The Age of the Precision Oscillator:
The Role of the TCXO and DCXO

Bill Jennewein
M-tron Industries Inc.
Yankton, SD

The need for quality, high precision timing devices is increasing daily. The heart of all communications is linked directly to a stable and dependable source of frequency control. Computer networks, data switching and transmission systems, the Global Positioning System (GPS), test instrumentation, and wireless and RF communications systems all rely on precise frequency control at some point in the system. In addition, with the requirements for precise frequency control come other concerns such as aging and phase noise. Today's telecommunications networks must handle millions of data transmissions over great distances within congested systems. Signal degradation due to noise and propagation delay is of major concern to system designers.

For decades, quartz-based timing devices have been used for applications requiring precise frequency control. Through the use of temperature-compensating networks and ovenized crystal units, 0.01 to 0.1 ppm precision has been achieved easily. While these means of precise frequency control have proven to be effective, they are not without some shortcomings. Many of the designs necessary to achieve the tight stability required involve large packages, mechanical trimmers and high power consumption.


Today, the design of temperature-compensated crystal oscillator (TCXO) products is a bit more refined in that the mechanical trimmer has been replaced with a voltage-tuning capability. The hermeticity of the oscillator package is maintained by removing the internal mechanical trimmer. The access hole in the package of a mechanically tuned TCXO provides a means of ingress for moisture, entrapment of flux residue and solvents, and other atmospheric contamination. External voltage tuning provides the same precision as the mechanically trimmed devices without jeopardizing the hermeticity of the oscillator package.

Voltage tuning also allows for improved aging characteristics for the oscillator. Tuning is accomplished by using a potentiometer connected to the supply voltage Vcc and ground with its adjustable arm connected to the control voltage pin Vc of the oscillator. Figure 1 shows a typical voltage-tuning circuit for use with voltage-tuned TCXOs.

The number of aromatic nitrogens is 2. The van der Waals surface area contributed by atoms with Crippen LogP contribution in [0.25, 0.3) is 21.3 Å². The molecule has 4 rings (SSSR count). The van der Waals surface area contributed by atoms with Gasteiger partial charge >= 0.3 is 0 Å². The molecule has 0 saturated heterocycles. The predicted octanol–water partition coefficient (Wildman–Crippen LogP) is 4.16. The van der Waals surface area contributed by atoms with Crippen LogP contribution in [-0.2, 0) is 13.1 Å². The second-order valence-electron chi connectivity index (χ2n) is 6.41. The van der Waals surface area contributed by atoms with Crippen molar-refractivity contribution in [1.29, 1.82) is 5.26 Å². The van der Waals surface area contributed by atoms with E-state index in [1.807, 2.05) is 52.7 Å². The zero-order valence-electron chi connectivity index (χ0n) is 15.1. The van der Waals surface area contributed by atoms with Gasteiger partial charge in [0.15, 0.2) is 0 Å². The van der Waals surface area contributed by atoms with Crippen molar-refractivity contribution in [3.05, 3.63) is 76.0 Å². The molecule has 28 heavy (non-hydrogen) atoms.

Voltage-controlled devices also can be adjusted using a digital technique, shown in Figure 2 , which makes it possible to remotely adjust the oscillator's operating frequency. Internal mechanically trimmed devices do not allow for this degree of versatility.

The temperature compensation portion of a TCXO utilizes a thermistor network to sense the ambient temperature of the oscillator and then pull or trim the oscillator crystal to the desired frequency. (Each crystal used in a TCXO is characterized with regard to frequency deviation over its operating temperature.) The crystal then is matched to the oscillator circuit with the appropriate compensation network for a particular frequency vs. temperature characteristic. Figure 3 shows a block diagram of a typical voltage-tuned TCXO.


An ovenized crystal oscillator (OCXO) is often used to achieve a stability of less than ±1 ppm. OCXOs exhibit good frequency stability, however, they are typically large and expensive, and consume excess power. An alternate approach to achieving tight stability is to use a digitally compensated crystal oscillator (DCXO). This type of oscillator utilizes conventional analog compensation coupled with digital compensation.

Figure 4 shows a block diagram of a precision DCXO. The device offers a high degree of stability without excessive power consumption and often can be packaged in a standard 14-pin dual-in-line-compatible package. DCXOs are used for many of the same applications as higher stability TCXOs. DCXO stability in the range of 0.1 to

0.3 ppm is common. Their low power consumption makes the oscillators suitable for use in portable or battery-operated devices.


Because of their high stability, both DCXOs and TCXOs are good candidates for use as precision reference oscillators in test instrumentation, LOs for radio communication equipment and phase-locked loop (PLL) reference oscillators. Currently, TCXO and DCXO designs are available for PLL synthesizers, GPS and other applications requiring a highly accurate time base reference.

Bill Jennewein received his BS degree in technical education/electronics engineering technology from the University of South Dakota/Springfield and his MA degree in adult education from the University of South Dakota/Vermillion. His prior experience includes work at M-tron Industries Inc. as telecom products manager, hybrid products manager, applications engineering manager and product development engineer. Currently, Jennewein is M-tron Industries' senior engineering services manager serving as the lead point of contact for all technical support issues for the company's customers worldwide.